It is correct that the birthright of the Uighurs dropped in 2019 and 2020. There were multiple reasons for the decline, but none of the reasons cited by Mr Zhen. There was for example a major program aimed at encouraging individuals to limit their families, and providing the means for them to do so through widespread contraception education and the free availability of tubal ligation for those who wished no more children.
There have similarly been changes in the age of marriage as more and more people continue their education rather than marrying young. This is a trend observable in all developed countries and it is frankly ridiculous to suggest that these women are being “forced” in any way into making decisions clearly aimed at improving their prospects in life.
Improvement in general levels of education not only benefits the lifestyles of individuals. It also reduces the attraction of religious extremists, which the Chinese government has successfully promoted among all ethnicities. The Uighurs are not unique in this regard.
The current level of childbirth in Xinjiang is comparable to that of western nations, with their total fertility rate now comparable to the west with fewer than two children per couple on average. Far from being an illustration of ethnic suppression as Mr Zenz would have his readers falsely believe, it is rather an expression of a society reaching an advanced stage of development.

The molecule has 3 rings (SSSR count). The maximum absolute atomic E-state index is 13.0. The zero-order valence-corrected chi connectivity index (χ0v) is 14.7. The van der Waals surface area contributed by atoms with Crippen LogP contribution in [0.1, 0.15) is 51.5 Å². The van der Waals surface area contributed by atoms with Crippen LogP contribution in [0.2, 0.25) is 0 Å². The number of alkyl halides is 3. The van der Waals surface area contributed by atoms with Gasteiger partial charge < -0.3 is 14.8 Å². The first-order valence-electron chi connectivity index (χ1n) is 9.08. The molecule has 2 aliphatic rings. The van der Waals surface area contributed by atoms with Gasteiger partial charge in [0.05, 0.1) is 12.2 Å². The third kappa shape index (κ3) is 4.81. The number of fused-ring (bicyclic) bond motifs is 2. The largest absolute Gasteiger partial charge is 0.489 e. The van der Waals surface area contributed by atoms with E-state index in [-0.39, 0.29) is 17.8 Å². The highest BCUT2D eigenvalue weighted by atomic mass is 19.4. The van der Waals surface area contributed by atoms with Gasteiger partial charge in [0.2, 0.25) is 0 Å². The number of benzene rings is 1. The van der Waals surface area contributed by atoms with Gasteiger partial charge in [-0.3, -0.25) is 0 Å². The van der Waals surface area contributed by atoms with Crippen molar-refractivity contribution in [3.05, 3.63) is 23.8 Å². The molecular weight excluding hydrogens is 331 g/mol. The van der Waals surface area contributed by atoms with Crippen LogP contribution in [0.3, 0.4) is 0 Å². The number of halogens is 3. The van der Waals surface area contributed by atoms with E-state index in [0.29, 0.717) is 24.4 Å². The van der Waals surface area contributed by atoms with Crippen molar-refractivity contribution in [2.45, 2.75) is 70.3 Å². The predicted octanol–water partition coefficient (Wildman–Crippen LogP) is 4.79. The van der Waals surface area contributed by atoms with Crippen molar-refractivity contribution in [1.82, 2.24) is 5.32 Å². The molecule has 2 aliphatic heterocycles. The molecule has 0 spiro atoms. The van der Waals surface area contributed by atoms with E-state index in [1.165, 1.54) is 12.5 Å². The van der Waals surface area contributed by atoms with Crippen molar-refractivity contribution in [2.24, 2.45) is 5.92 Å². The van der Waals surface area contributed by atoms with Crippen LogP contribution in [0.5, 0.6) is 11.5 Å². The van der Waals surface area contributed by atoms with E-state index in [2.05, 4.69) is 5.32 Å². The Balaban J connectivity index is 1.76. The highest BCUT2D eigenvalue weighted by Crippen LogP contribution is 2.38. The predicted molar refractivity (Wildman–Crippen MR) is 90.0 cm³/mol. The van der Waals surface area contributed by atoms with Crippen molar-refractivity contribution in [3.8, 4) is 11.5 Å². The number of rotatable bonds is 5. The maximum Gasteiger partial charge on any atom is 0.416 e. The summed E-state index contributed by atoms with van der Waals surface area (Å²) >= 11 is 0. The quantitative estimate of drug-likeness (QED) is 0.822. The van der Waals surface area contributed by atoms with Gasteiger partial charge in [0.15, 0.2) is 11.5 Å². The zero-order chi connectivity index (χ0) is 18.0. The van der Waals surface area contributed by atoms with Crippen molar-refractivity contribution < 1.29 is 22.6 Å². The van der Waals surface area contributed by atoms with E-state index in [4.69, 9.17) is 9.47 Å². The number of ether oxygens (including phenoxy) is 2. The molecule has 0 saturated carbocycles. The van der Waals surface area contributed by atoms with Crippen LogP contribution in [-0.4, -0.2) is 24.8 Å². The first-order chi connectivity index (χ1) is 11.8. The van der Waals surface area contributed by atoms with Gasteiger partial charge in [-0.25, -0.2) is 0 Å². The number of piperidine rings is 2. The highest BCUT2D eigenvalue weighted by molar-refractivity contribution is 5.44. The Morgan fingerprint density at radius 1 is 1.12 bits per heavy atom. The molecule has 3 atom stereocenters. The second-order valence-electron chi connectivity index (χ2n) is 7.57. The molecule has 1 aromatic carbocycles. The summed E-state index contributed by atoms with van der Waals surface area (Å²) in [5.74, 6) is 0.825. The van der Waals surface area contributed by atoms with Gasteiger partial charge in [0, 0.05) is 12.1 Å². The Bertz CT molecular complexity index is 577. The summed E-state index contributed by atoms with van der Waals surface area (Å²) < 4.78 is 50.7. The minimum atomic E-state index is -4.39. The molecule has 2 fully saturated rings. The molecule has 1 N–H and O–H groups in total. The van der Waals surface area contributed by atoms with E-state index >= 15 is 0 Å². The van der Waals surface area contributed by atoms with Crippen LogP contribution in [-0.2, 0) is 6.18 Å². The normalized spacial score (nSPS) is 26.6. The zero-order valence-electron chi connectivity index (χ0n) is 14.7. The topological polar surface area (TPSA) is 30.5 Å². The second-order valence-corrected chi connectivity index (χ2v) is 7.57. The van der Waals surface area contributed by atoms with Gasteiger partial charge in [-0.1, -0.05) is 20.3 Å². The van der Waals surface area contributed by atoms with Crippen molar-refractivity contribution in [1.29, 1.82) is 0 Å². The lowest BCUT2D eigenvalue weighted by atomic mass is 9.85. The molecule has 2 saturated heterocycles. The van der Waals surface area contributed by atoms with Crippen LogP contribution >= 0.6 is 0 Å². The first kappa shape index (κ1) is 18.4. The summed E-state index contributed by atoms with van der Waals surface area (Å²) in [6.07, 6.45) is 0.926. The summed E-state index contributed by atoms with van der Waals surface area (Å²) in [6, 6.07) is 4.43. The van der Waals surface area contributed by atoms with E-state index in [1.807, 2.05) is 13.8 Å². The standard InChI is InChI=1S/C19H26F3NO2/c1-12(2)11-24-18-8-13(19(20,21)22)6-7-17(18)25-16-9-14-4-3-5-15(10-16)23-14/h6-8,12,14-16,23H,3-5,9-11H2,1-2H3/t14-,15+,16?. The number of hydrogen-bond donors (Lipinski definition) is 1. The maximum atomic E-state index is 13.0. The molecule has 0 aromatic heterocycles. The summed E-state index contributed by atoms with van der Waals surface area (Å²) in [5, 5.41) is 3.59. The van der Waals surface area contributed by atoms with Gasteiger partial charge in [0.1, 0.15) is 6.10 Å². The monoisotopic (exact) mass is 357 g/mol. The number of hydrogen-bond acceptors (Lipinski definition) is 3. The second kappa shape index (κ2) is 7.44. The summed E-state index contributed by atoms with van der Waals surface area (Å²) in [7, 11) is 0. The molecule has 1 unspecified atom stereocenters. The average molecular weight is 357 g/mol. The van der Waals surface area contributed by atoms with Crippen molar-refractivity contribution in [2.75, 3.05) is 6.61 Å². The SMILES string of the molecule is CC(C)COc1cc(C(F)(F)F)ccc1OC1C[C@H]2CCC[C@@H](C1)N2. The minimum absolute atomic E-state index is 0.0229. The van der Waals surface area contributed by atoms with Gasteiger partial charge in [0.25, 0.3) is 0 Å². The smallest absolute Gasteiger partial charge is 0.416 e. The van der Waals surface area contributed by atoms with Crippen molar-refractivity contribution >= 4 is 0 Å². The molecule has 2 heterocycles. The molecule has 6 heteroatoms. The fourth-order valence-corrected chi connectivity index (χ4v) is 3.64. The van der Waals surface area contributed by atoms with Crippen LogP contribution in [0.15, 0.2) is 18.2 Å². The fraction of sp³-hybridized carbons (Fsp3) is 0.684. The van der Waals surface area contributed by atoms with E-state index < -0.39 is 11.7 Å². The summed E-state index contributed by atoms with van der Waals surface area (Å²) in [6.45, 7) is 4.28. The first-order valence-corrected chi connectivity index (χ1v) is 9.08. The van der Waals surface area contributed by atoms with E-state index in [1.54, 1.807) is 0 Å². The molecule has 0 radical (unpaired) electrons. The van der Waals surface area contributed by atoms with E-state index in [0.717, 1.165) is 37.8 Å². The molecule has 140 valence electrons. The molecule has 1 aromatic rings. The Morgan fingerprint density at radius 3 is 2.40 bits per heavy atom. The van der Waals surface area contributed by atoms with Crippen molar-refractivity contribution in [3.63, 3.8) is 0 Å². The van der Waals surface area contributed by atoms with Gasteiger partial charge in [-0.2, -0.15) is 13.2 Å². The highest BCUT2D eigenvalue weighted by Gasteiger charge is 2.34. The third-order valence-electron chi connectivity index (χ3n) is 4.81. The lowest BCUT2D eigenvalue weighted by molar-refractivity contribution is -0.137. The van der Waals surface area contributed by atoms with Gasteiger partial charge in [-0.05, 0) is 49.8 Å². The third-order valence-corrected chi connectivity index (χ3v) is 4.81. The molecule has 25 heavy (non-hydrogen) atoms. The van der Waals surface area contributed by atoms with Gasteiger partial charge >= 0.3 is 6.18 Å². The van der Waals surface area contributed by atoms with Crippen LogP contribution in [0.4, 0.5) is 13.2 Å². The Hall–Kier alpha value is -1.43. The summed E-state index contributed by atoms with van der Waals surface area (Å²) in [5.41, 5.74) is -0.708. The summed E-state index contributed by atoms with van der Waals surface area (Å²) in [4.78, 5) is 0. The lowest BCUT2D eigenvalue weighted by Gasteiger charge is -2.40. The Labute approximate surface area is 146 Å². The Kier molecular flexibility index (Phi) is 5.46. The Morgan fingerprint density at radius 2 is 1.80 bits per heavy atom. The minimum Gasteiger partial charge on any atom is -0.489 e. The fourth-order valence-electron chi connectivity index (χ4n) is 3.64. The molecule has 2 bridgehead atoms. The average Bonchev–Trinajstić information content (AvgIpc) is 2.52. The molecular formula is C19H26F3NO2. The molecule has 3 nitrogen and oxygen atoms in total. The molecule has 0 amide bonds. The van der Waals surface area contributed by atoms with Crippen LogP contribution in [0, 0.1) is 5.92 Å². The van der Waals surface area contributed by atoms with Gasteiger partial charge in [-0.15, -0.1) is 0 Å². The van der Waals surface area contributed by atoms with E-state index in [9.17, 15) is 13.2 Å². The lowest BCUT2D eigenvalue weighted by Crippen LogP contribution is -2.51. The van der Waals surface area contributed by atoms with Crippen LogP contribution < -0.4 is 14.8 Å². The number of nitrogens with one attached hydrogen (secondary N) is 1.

The figures cited by Mr Zhen’s in short are simply nonsense. The figures clearly show that both the growth rate and the birthright of the Uighur population of Xinjiang are higher than of the Han population. If there is genocide, it consists of purely in the faked data of Mr Zeng and not in the demographic reality as it is experienced by the people of Xinjiang province.
All of which raises an interesting question. Mr Zeng’s false data received wide coverage in the western media who are only too happy to print negative stories about modern China. In this regard Xinjiang has received special attention. The protestations of the Chinese government are simply ignored. The Chinese have issued invitations for western politicians to visit Xinjiang and see the facts for themselves. These invitations have been ignored.
It seems that the western politicians and their ever-compliant media are content to go on publishing lies about China in general and the alleged treatment of the Uighur population in particular. No doubt they see it as serving some local agenda, where any resemblance to the truth is purely coincidental. It is not the only falsely based attack being directed against China. It will certainly not be the last. The reaction of the non-western world shows however, that western lies have a limited shelf life. This will ultimately prove to be no exception.
James O’Neill, an Australian-based former Barrister at Law, exclusively for the online magazine “New Eastern Outlook”.